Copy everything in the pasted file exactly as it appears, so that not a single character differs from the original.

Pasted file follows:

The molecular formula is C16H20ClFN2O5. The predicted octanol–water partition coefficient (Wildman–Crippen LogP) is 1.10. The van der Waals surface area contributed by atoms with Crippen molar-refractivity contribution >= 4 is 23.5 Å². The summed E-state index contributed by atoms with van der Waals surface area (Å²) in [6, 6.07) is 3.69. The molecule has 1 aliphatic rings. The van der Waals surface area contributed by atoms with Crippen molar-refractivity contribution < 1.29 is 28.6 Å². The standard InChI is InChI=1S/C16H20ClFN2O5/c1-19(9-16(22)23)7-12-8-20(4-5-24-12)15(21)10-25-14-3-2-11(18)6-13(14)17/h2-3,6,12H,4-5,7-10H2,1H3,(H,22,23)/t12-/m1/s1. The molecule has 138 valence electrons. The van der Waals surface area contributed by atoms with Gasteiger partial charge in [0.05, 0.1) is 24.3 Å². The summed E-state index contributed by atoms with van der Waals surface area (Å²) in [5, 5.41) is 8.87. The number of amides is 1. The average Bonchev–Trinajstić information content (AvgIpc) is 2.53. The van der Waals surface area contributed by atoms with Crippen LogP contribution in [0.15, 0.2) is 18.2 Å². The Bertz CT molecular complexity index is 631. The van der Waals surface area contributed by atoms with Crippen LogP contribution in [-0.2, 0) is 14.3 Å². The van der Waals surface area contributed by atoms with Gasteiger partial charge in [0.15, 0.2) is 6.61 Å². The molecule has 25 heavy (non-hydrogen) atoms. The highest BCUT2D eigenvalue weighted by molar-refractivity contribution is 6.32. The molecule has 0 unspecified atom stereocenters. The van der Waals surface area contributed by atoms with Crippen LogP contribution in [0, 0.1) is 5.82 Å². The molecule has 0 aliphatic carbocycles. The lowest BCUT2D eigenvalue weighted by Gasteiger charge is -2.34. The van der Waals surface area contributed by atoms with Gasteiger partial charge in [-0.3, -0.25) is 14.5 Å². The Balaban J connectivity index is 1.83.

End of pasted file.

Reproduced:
The molecular formula is C16H20ClFN2O5. The predicted octanol–water partition coefficient (Wildman–Crippen LogP) is 1.10. The van der Waals surface area contributed by atoms with Crippen molar-refractivity contribution >= 4 is 23.5 Å². The summed E-state index contributed by atoms with van der Waals surface area (Å²) in [6, 6.07) is 3.69. The molecule has 1 aliphatic rings. The van der Waals surface area contributed by atoms with Crippen molar-refractivity contribution < 1.29 is 28.6 Å². The standard InChI is InChI=1S/C16H20ClFN2O5/c1-19(9-16(22)23)7-12-8-20(4-5-24-12)15(21)10-25-14-3-2-11(18)6-13(14)17/h2-3,6,12H,4-5,7-10H2,1H3,(H,22,23)/t12-/m1/s1. The molecule has 138 valence electrons. The van der Waals surface area contributed by atoms with Gasteiger partial charge in [0.05, 0.1) is 24.3 Å². The summed E-state index contributed by atoms with van der Waals surface area (Å²) in [5, 5.41) is 8.87. The number of amides is 1. The average Bonchev–Trinajstić information content (AvgIpc) is 2.53. The van der Waals surface area contributed by atoms with Crippen LogP contribution in [0.15, 0.2) is 18.2 Å². The Bertz CT molecular complexity index is 631. The van der Waals surface area contributed by atoms with Crippen LogP contribution in [-0.2, 0) is 14.3 Å². The van der Waals surface area contributed by atoms with Gasteiger partial charge in [0.15, 0.2) is 6.61 Å². The molecule has 25 heavy (non-hydrogen) atoms. The highest BCUT2D eigenvalue weighted by molar-refractivity contribution is 6.32. The molecule has 0 unspecified atom stereocenters. The van der Waals surface area contributed by atoms with Crippen LogP contribution in [0, 0.1) is 5.82 Å². The molecule has 0 aliphatic carbocycles. The lowest BCUT2D eigenvalue weighted by Gasteiger charge is -2.34. The van der Waals surface area contributed by atoms with Gasteiger partial charge in [-0.3, -0.25) is 14.5 Å². The Balaban J connectivity index is 1.83.